But, the pound of flesh must be paid. In this case it was excessive spending in an “over the top” conference that had been held near Las Vegas in October 2010 by the Western Region of the Public Building Service, one of GSA’s operating divisions. The story was broken by The Washington Post based on a critical report by GSA’s Inspector General (IG). It drew focused attention from the White House and, in an election year where jobs, the economy, and public spending are critical issues, it had to take action. The press reported that the president was “outraged.” Even Jay Leno took a jab at it and joked that the Chinese were very mad because, “after all, it’s their money.” Now there is talk of a Congressional investigation. GSA has to pay the price, and so we have Martha Johnson’s resignation.

First, let me say that I am not defending waste and abuse of federal money. As a taxpayer it would be foolish for me to do so. If there are better and less expensive ways of accomplishing the objectives of events like the one that caused this incident, they should be followed. Furthermore, symbolism is important and any lavish government spending while the recession was adversely affecting the citizenry certainly needed to be singled out and reprimanded.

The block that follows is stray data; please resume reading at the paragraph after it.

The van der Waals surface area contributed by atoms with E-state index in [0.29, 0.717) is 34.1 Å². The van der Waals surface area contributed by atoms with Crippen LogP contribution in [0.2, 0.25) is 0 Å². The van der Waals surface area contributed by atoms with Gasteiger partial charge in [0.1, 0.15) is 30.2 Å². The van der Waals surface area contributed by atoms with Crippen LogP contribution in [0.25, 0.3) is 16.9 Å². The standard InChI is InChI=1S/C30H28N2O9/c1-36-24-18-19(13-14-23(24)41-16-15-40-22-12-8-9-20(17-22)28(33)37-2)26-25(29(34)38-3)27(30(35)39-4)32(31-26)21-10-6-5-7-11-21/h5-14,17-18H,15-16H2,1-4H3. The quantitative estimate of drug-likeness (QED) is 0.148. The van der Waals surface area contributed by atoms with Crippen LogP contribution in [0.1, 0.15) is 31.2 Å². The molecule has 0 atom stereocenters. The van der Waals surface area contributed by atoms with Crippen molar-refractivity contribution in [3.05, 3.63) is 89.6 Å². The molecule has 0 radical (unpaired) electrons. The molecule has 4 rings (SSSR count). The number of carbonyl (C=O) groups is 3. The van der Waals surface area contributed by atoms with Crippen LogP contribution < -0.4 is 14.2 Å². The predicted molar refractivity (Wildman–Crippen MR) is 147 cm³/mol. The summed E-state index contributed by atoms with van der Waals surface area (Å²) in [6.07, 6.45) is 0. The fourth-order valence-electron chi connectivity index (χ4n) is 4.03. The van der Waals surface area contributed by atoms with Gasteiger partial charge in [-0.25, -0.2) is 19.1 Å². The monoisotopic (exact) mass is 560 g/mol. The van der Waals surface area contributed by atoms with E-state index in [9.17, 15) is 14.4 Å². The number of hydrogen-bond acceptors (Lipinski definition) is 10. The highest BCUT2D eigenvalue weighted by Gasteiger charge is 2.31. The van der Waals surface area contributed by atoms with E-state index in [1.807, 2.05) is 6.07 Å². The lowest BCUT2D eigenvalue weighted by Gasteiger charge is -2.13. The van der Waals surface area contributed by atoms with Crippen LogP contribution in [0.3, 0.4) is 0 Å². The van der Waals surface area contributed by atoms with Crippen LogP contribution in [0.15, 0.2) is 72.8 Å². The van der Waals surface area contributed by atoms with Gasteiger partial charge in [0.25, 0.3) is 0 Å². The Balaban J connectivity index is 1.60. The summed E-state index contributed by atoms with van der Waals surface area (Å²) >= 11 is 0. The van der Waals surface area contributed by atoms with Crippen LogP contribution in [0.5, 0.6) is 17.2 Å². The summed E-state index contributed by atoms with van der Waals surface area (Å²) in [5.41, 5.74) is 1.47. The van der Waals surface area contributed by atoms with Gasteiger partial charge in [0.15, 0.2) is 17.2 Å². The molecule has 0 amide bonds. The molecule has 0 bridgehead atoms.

My argument is for more restraint in the narrative – more bread and less circus, if you will – because the person who has had to pay for this incident and fall on her sword, independently of how much fault should fall directly on her shoulders, was a long-time public servant to whom the taxpayer in many ways is also indebted.

Let’s look at the details. The Inspector General’s report highlighted the following in its findings:

  • GSA spending on conference planning was excessive, wasteful, and in some cases impermissible.
  • GSA failed to follow contracting regulations in many of the procurements associated and wasted taxpayer dollars.